Washington, D.C.: the capital of our great nation. Teeming with senators and representatives, monuments and museums, Sasha and Malia, the District expends a lot of energy. And what sustains the (arguably) most important city in the world? Brunch. Any good yuppie, facing a long week at their start-up or non-profit, depends on Sunday brunch to inspire and enrich them. With choices ranging from waffles and mimosas to BLTs and Bloody Marys, brunch refuses to conform to socially constructions of meals and then adds alcohol.
Of all the brunch options the brunchiest is eggs Benedict. People tend to lean either towards the br- or the -unch, but eggs Benedict satisfies all. The poached egg anchors you in breakfast while the Hollandaise sauce brings you classy flair that is so essentially lunch. More importantly, it’s what my mom always orders. She calls them Bennys.
I’ve never made this before and didn’t realize what Hollandaise sauce is made of: butter!! Also, it was really challenging to get sexy pictures of this dish, please forgive me.
- English muffins
- 1 stick of butter
- 1 tablespoon of lemon juice
- 2 egg yolks
- Vegetarian bacon
To start, I toasted an English muffin.
Eggs Benedict generally has some sort of meaty product on it which is why I tend towards the spinach-version, eggs Florentine. I thought this would be a good opportunity to try a new vegan product. The MorningStar bacon strips have been around for awhile and taste like salty cardboard, yum! I actually don’t dislike them, but these Quorn Bacon Style Slices seem a bit sturdier.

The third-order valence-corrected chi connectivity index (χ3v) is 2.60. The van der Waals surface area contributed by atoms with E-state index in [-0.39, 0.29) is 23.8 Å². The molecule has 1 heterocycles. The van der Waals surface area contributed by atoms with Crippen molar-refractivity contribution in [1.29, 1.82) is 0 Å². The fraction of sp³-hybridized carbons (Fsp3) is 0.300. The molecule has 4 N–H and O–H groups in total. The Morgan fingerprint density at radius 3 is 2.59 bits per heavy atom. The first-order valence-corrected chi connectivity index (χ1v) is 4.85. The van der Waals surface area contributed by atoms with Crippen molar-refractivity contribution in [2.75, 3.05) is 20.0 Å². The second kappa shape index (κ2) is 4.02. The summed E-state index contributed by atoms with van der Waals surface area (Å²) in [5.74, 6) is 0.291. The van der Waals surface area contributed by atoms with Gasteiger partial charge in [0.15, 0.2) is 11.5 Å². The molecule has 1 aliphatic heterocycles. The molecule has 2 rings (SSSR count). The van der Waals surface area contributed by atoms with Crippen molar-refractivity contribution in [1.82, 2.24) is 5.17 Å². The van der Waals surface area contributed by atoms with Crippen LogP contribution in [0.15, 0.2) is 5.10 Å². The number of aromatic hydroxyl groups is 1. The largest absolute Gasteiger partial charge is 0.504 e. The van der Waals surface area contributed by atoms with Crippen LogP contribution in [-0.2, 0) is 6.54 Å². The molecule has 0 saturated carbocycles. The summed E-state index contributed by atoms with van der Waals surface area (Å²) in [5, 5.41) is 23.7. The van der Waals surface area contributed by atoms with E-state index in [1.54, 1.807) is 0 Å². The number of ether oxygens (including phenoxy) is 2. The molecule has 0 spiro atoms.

Not much effort went in to making these Quorn slices look like bacon, but I prefer their aesthetic to MorningStar’s electric red and white color scheme.
I fried them up in some oil and they began to look like shoe soles.
Soon enough they had reached cardboard status. As expected I prefer these to the MorningStar slices. Because they are thicker the inside stays slightly soft while the outer bits are crunchy.
Great avocados are like celebrities, beloved and revered but really hard to find at the supermarket. I invested in a trip to Whole Foods and it paid off. I don’t know if avocados are fundamental to eggs Benedict, but they generally improve a dish.
The next, very important step is poaching the eggs. This process is way easier than how it was depicted in the 2009 classic film, “Julie and Julia.” All you do is bring a pot of water to a gentle boil, stir the water around to create a mild tornado, and then drop the egg in. If you don’t mess with it the white will begin to congeal to itself. The egg only needs to cook for about two minutes to get that perfect, runny yolk.
*Angel chorus* This is the most beautiful picture I’ve ever taken.
Okay, to the Hollaindaise sauce. On the left is two egg yolks. On the right is a stick of melted butter and a tablespoon of lemon juice.
I slowly poured the butter into the eggs and whisked them together, perhaps a bit too vigorously. The sauce thickened just slightly more than I wanted it to. I added some pepper and it tasted really good!
I tried to drizzle the sauce on beautifully, but it just ended up glopped on top. Luckily we aren’t superficial people and can accept this eggs Benedict despite its flaws. Break that yolk open and get eating.
Here is a real shirt that I really own and really wore to brunch yesterday.